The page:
In her first semester of college, Breena Murdock has learned an important lesson: breaks are critical for her mental health.
She uses them to catch up on schoolwork, go for runs and relax in her dorm room.
But next semester, Murdock and all UB students may be enduring 15-straight weeks of classes, thanks to a SUNY directive canceling spring break due to COVID. The UB Faculty Senate will vote on the academic calendar on Tuesday, but it seems unlikely they will make any adjustments.
Like many of her peers, Murdock is concerned.
“I have anxiety because of my schoolwork and I stay up late because I’m so nervous to have [my] assignments perfect,” Murdock said. “It’s important for me to take breaks so I don’t freak myself out, but it seems impossible with deadlines constantly approaching.”
Murdock, a freshman electrical engineering major, was one of more than a dozen students who spoke to The Spectrum this week about their concerns over SUNY Chancellor Jim Malatras’ decision. Students said the break is a necessary reprieve from the rigors of a 15-week semester, and a chance to recharge prior to its final stretch.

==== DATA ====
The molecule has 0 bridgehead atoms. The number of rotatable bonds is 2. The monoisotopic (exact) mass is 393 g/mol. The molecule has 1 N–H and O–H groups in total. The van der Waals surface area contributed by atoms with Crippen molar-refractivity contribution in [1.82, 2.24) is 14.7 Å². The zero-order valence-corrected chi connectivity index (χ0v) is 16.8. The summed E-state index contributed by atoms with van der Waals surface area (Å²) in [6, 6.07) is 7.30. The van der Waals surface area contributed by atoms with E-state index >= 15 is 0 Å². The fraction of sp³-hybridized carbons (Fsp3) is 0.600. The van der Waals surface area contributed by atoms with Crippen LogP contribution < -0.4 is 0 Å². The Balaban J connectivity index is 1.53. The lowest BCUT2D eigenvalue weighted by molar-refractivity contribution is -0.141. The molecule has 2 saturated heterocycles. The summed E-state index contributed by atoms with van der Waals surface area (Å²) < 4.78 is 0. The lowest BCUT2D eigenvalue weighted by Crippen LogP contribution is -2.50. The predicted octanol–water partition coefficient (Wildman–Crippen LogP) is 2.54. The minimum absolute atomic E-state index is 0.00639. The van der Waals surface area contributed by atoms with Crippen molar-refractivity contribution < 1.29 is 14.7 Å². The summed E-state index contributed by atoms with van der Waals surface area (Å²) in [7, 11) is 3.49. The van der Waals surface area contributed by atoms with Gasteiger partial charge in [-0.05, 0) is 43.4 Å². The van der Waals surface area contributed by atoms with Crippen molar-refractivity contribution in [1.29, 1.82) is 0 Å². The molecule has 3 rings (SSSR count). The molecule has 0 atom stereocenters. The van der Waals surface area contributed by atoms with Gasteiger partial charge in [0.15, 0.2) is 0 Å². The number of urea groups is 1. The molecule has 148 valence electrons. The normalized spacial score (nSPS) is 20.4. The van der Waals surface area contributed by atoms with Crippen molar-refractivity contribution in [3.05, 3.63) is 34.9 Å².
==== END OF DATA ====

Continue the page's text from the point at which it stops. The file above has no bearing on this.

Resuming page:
Without it, they worry, students may see a decline in their mental health.
In a statement, Malatras said spring break was cancelled to “limit potential spread of the virus.” But he did not address mental health concerns.
“Given the risks associated with COVID spread and travel, spring break and other holiday break periods are cancelled for all SUNY campuses,” Malatras wrote. “Campuses are allowed to build in single-day, midweek reading days throughout the semester as an alternative instructional pause.”
UB did not respond to multiple requests for comment about midweek reading days.
Kayla Sterner, a freshman sociology major, said she understands why Malatras decided to cancel spring break, but she cautioned that the decision could have undesirable ramifications.
“A few of my friends and I have felt very overwhelmed with the coursework and load of assignments just from the beginning of the semester to now,” Sterner said. “I feel that if we go for 15 weeks straight it will negatively affect students’ mental health and grades.”
Hannah Weierheiser, a second-year law student, said the School of Law usually gives days off during the week of Columbus Day, but it didn’t this semester and it was “brutal.”
“[I had] no time to catch up in classes and study,” Weierheiser said. “I never go on vacation for spring break, I always use it to catch up on classes. Getting rid of mid-semester breaks are brutal for graduate programs.”
Last year, as the pandemic started to take hold across the country, thousands of college students flocked to the sunny beaches of Florida and Texas during spring break.
In a now-infamous ABC video, students insisted on partying and were dismissive of the virus’ impact on the rest of the U.S. population.
“It’s really messing up my spring break,” one student said.
“If I get corona, I get corona,” another student said. “At the end of the day, it’s not going to stop me from partying.”